The economy is doing all right, Beige Book, Fed presidents say

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A report from the Federal Reserve reported modest economic growth, a characterization two Federal Reserve Bank presidents seemed to agree with, in their own words.

Federal Reserve Bank of Dallas President Robert Kaplan, in a televised interview, said he saw a good year ahead, while Federal Reserve Bank of Minneapolis President Neel Kashkari said while not booming, the economy is “decent.”

The economy expanded at a modest pace at the end of 2019, with employment gaining and prices also rising modestly, according to the Fed’s Beige Book report released Wednesday.

Although modest overall, the Dallas and Richmond districts reported better-than-average growth, and Philadelphia, St. Louis, and Kansas City were below average.

Consumer spending, which has fueled the expansion, “grew at a modest to moderate pace, with a number of districts noting some pickup from the prior reporting period,” the report said.

Holiday sales were termed “solid” with some districts seeing a “growing importance of online shopping.”

Manufacturing, in general, was flat.

Most districts said “employment was steady to rising modestly,” and “labor markets remained tight throughout the nation.” Labor shortages were reported throughout the country, but wages grew modestly or moderately in most districts, much like in the prior report.

“Prices continued to rise at a modest pace during the reporting period, as did input costs,” the report noted. “A number of districts reported that retail selling prices rose at a slightly faster, but still subdued, pace.”

Only a few districts said some businesses, generally those in retail or construction, were able to pass on tariff costs.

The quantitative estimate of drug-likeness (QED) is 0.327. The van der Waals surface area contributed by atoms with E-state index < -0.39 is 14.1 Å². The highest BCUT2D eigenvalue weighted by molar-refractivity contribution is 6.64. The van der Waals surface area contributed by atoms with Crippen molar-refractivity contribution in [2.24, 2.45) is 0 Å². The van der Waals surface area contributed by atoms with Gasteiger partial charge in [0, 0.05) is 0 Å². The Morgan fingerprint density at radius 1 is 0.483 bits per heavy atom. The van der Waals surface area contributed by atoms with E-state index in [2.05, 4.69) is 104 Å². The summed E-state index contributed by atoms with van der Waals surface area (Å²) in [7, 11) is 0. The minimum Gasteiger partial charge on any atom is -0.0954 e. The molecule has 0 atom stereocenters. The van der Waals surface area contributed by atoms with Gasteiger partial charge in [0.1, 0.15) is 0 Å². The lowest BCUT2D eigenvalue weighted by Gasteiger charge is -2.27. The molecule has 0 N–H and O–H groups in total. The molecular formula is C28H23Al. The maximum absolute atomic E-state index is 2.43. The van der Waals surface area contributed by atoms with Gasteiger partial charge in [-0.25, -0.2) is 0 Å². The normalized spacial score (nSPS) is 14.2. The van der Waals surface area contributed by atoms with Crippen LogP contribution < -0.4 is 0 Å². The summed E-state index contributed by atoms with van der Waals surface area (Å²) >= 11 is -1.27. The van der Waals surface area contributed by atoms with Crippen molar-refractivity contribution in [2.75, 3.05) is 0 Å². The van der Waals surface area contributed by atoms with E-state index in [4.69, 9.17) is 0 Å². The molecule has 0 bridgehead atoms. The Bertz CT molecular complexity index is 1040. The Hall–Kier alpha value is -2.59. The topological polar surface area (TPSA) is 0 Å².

The year appears to be shaping up as a good one for the U.S. economy, according to Dallas Fed President Kaplan, as global growth, manufacturing and business fixed investment, while “sluggish” are stabilizing.

The signing of a phase one trade deal with China also “creates some stability,” he said in a Bloomberg television interview, but “doesn’t remove trade issues going forward.”

While the belief is the bar is higher for the Fed to raise rates, Kaplan said, “I don’t know if I agree with that.”

On the Fed’s increasing balance sheet, Kaplan warned, “We need to limit and temper the growth in the Fed balance sheet,” since “it’s having some affect on risk assets.” And while he maintains the Fed did “what we needed to do,” he emphasized a need for a plan “for winding this down.”

Separately, Minneapolis Fed President Kashkari called the current economy “decent.” In a conversation livestreamed by the Fed, he said the threat of recession was decreased by the Fed’s three easings last year. The Fed “raised interest rates too aggressively [the year before] and maybe beyond what was necessary,” he said. The rate cuts corrected that.

Producer prices rose less than expected in December, suggesting inflation remains in check. The Labor Department said Wednesday both the producer price index and the core inched up 0.1%, after the headline number was flat in November and the core slid 0.2%.

Economists polled by IFR Markets expected each number to grow by 0.2%.

Year-over-year PPI gained 1.3% and the core was up 1.1%, with economists expecting 1.3% gains for each.

Empire State Manufacturing Survey
The Empire State Manufacturing Survey showed some growth in manufacturing activity in the region, while optimism was termed “subdued.”

The general business conditions index rose to 4.8 in January from 3.3. in December, the Federal Reserve Bank of New York said Wednesday. Economists expected a 3.5 reading. The six months from now general business conditions index slipped to 23.6 from 26.1.

Orders climbed, while the shipments index showed a “modest” gain.

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Monetary policy Economic indicators Robert Kaplan Neel Kashkari Federal Reserve Federal Reserve Bank of Minneapolis Federal Reserve Bank of Dallas